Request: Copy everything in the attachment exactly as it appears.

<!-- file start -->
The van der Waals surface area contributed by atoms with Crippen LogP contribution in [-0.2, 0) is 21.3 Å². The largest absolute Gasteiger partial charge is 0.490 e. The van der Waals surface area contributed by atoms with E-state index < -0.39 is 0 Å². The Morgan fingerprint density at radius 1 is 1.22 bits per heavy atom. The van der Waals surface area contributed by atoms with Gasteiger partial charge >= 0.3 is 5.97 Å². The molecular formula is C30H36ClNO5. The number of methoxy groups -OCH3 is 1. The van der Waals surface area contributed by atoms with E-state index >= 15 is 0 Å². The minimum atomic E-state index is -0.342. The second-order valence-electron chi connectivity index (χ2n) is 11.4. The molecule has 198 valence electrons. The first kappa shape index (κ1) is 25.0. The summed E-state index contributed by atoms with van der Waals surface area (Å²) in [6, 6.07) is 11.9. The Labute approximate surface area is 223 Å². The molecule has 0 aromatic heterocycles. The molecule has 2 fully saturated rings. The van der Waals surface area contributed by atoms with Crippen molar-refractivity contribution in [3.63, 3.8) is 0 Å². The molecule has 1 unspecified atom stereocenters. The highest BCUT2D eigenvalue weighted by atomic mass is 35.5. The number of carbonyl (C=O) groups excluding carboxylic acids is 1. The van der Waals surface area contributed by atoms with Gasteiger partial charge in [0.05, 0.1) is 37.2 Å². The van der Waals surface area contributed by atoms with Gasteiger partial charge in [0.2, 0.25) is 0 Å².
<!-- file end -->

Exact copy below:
The van der Waals surface area contributed by atoms with Crippen LogP contribution in [-0.2, 0) is 21.3 Å². The largest absolute Gasteiger partial charge is 0.490 e. The van der Waals surface area contributed by atoms with E-state index < -0.39 is 0 Å². The Morgan fingerprint density at radius 1 is 1.22 bits per heavy atom. The van der Waals surface area contributed by atoms with Gasteiger partial charge >= 0.3 is 5.97 Å². The molecular formula is C30H36ClNO5. The number of methoxy groups -OCH3 is 1. The van der Waals surface area contributed by atoms with E-state index >= 15 is 0 Å². The minimum atomic E-state index is -0.342. The second-order valence-electron chi connectivity index (χ2n) is 11.4. The molecule has 198 valence electrons. The first kappa shape index (κ1) is 25.0. The summed E-state index contributed by atoms with van der Waals surface area (Å²) in [6, 6.07) is 11.9. The Labute approximate surface area is 223 Å². The molecule has 0 aromatic heterocycles. The molecule has 2 fully saturated rings. The van der Waals surface area contributed by atoms with Crippen molar-refractivity contribution in [3.63, 3.8) is 0 Å². The molecule has 1 unspecified atom stereocenters. The highest BCUT2D eigenvalue weighted by atomic mass is 35.5. The number of carbonyl (C=O) groups excluding carboxylic acids is 1. The van der Waals surface area contributed by atoms with Gasteiger partial charge in [0.05, 0.1) is 37.2 Å². The van der Waals surface area contributed by atoms with Gasteiger partial charge in [0.2, 0.25) is 0 Å².